Lake · River/Creek · Views
This is an easy hike from Horseshoe lake along a wide dirt road followed by a short steep climb to an exposed ridge which has stunning views over the Bog River Flow and the heart of the High Peaks of the Adirondacks. The dirt road is occasionally open to cars (it is the access road for a boy scout camp).
Just before the climb you'll stop at Low's Upper Dam, which has a small waterfall and is a popular launching area for canoes and kayaks. A short walk to Hitchins Pond has a picnic area with lake views at the site of Low's Manor (now just a foundation remains). A family of Bald Eagles nests on Hitchins pond and can frequently be seen in the area. Loons are also plentiful.
Need to Know
The climb to the ridge is short but steep. No scrambling required, but it is a workout! The ridge makes a great spot to stop for lunch, but just before the climb, if you turn on the small trail going left, there is a picnic table on Hitchins Pond which is also ideal for meals.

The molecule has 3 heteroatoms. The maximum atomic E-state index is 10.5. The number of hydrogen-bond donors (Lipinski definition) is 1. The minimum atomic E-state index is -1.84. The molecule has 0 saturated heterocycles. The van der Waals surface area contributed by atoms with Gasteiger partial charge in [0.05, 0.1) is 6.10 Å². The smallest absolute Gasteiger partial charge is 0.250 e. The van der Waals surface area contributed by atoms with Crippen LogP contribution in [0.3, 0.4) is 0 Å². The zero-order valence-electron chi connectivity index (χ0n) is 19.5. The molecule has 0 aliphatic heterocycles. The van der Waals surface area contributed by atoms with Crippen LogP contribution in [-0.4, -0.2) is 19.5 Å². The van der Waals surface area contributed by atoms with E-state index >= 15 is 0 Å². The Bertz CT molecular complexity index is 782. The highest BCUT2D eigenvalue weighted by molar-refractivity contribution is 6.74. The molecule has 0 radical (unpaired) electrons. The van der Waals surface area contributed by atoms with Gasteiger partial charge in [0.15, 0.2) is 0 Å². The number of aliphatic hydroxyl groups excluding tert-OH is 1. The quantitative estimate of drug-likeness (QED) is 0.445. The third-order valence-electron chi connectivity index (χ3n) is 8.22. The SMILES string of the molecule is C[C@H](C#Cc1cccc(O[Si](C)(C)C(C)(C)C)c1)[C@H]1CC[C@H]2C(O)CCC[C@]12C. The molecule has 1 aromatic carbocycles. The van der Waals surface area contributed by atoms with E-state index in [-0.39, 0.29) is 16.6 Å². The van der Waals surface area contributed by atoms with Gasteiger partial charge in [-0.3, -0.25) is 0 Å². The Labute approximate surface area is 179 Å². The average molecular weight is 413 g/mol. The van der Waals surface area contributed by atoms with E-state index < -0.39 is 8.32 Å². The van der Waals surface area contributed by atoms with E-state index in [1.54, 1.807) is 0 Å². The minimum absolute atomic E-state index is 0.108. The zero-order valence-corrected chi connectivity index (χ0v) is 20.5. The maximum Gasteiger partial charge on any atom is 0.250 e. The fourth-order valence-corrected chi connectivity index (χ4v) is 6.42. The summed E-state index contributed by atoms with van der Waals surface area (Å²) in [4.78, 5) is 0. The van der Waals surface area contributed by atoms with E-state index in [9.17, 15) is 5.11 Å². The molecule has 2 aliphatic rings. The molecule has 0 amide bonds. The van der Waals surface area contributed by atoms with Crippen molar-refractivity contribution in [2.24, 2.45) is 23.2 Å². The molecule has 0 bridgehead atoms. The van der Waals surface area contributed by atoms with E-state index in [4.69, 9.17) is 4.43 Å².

The trail starts where the dirt road is closed off by a gate. Follow a smooth level dirt road along a series of wetlands and through woods until you reach Low's Upper Dam. You'll see a dam, a trail to the left leading down to a picnic area on Hitchins pond, and the road continuing ahead.
Leave the road and turn right, past a sign indicating 1.1 miles to Low's Ridge. The trail passes old foundations of what used to be Low's manor compound, and then winds up through forests, fern patches, and grassy clearings steeply and steadily uphill.
Just when you're ready for the climb to be over, it is, and you come out on Low's Ridge, a long exposed stone ridge with beautiful views to the east, encompassing the Bog River Flow, Hitchins Pond, the start of Low's Lake, and a huge vista over the Adirondacks. On a clear day you can see Mount Marcy! The return just follows the same trail back.
Flora & Fauna
Bald eagles and loons both live in the area.
History & Background
The Low that everything in the area is named for is Abbot Augustus Low (died 1912), a Brooklyn native who ended up owning around 32,000 acres around the Bog River Flow. The remains of his lumber empire are all around this route and general area.
Shared By: Ben Duchac